The phrase “in Christ” or “in Him” may be used in different contexts with two different meanings intended though they are related. The first meaning refers to our being “in Christ” or “in Him” in the sense that we are spiritually united with Him, having been placed in Him. The second meaning refers to what can be found “in Christ” or “in Him” in the sense of what is present in the Lord Jesus in His being and what He has accomplished. The first meaning of being spiritually united with Christ makes available to us all that can be found in Him, in His being and in His accomplishments (the second meaning), so that we can receive and benefit from Him and all that He has done for us.

Paul has much insight into this important area of truth, which is prominently reflected in his epistles. We shall look at a few passages in Ephesians and Colossians.

Ephesians 1:3
Blessed be the God and Father of our Lord Jesus Christ, who has blessed us with every spiritual blessing in the heavenly places in Christ,

In the above passage, Paul is writing to believers. He says that God has “blessed us with every spiritual blessing in the heavenly places in Christ”. Paul did not say that God will bless us, or that He may bless us sometime in the future. No, he says that it is something that has taken place. All true believers are in Christ and they have entered into this spiritual reality.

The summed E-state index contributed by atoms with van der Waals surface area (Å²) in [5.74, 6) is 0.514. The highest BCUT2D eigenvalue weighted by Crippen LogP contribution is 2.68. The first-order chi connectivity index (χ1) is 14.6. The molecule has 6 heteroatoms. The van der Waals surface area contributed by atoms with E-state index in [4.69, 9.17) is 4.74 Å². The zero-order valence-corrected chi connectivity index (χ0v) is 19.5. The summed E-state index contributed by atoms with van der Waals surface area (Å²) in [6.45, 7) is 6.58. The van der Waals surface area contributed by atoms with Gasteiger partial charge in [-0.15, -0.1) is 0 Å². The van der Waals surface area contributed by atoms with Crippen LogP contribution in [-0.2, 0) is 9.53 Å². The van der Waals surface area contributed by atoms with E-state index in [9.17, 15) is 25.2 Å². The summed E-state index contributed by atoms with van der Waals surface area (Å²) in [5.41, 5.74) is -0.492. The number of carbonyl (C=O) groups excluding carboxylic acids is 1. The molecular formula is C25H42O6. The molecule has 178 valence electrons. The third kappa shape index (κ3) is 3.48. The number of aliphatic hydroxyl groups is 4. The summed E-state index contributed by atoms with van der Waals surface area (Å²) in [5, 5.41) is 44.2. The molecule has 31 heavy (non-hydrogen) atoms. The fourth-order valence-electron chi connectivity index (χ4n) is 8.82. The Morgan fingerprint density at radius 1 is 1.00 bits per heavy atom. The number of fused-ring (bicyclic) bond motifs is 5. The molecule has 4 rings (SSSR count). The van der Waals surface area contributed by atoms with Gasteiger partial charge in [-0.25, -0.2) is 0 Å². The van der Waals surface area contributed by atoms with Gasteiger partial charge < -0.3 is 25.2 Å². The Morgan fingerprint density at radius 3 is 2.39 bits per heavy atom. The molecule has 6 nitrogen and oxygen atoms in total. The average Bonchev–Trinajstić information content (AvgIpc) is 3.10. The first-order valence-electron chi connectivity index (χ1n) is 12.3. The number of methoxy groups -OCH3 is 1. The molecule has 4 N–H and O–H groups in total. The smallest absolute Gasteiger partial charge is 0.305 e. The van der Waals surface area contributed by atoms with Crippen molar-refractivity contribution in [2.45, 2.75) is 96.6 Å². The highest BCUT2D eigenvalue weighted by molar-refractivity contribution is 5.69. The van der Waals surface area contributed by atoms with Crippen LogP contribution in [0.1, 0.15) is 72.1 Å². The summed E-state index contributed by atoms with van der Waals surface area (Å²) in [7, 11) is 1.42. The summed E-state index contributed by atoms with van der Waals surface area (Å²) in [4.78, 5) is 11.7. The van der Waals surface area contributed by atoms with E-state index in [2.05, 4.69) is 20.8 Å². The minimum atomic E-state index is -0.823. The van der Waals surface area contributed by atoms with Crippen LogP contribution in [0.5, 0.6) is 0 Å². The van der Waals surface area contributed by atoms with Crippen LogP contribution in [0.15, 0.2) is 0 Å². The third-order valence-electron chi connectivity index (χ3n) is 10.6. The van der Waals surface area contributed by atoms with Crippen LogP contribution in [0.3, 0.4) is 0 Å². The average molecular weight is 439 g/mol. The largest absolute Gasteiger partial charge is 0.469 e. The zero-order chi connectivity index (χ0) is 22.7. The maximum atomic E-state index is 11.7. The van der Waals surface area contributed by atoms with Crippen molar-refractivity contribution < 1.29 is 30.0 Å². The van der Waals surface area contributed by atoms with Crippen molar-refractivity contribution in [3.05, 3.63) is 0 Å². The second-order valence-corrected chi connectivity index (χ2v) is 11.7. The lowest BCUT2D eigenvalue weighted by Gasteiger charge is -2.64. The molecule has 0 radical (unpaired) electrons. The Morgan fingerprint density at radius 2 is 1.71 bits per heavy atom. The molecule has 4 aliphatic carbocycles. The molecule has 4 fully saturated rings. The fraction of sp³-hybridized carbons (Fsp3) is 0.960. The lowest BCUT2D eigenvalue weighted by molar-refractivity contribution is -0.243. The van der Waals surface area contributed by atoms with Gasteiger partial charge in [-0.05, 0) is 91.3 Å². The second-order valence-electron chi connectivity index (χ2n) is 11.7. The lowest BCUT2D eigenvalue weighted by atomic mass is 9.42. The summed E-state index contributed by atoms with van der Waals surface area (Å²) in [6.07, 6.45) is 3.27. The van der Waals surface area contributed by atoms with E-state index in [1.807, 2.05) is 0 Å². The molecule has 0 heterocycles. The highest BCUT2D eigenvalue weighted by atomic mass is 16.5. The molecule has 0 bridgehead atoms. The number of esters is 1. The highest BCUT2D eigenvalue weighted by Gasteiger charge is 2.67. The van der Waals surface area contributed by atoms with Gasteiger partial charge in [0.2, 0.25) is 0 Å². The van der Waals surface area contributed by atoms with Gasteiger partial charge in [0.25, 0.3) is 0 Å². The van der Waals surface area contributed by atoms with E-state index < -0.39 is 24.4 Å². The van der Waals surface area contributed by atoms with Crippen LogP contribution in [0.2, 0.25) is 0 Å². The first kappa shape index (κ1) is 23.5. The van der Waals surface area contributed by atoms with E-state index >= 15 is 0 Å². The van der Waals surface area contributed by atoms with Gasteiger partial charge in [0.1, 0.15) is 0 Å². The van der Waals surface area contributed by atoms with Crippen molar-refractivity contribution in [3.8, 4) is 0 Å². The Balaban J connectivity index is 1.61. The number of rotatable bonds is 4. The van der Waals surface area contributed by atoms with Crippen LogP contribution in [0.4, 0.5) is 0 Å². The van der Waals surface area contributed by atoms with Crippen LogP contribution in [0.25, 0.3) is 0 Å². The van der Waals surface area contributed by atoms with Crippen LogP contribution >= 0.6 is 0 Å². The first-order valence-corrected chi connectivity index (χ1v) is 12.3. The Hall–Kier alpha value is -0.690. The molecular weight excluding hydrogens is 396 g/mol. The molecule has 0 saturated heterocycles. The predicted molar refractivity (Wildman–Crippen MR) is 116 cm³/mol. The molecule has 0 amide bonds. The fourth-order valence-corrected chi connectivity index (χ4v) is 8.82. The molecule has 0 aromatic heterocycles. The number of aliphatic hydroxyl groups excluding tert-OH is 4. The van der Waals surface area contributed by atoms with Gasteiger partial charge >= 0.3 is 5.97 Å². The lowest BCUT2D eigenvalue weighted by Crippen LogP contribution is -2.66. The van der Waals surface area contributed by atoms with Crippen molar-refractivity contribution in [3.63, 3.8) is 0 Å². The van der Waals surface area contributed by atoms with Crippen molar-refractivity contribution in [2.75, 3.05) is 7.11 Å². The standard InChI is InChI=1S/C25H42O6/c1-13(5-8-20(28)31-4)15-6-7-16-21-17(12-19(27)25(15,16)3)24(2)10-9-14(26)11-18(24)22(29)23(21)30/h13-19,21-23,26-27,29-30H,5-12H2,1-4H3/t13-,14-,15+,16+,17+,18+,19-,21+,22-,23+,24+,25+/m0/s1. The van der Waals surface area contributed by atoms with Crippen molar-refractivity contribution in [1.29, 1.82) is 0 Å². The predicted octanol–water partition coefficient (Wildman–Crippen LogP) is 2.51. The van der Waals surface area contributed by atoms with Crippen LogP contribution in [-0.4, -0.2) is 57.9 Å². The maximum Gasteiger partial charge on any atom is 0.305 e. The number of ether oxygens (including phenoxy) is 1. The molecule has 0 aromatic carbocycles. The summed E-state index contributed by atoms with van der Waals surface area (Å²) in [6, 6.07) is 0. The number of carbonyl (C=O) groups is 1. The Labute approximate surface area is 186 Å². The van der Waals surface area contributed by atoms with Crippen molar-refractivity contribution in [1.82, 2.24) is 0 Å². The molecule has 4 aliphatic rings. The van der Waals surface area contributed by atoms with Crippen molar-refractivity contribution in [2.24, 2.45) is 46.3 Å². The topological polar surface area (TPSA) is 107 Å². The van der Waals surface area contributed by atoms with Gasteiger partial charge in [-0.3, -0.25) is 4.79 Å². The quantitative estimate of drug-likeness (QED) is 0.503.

In Ephesians 2, Paul tells us that God has not only made us alive together with Christ, but He has also raised us up with Him, and seated us with Him in the heavenly places in Christ Jesus (v. 6). Again, this verse is difficult to understand and there are those who treat it as merely a figurative expression because they wonder how it is possible that we who are on earth can be seated with the Lord in the heavenly places in Christ. But it is a spiritual reality, not something yet to be. Spiritually, we are united with Christ, and because we are spiritually united with Him, we are already seated with Him in the heavenly places in Christ. It is a position of glory and victory, and we can experience this glory and this victory to the degree we are identified with Christ and one with Him.

Ephesians 3:8
To me, the very least of all saints, this grace was given, to preach to the Gentiles the unfathomable riches of Christ,

The above verse tells us that when we are in Christ, we have access to the unfathomable riches of Christ. However, believers generally experience only a little of what is possible and available to us in Christ.

Colossians 2:3
in whom are hidden all the treasures of wisdom and knowledge.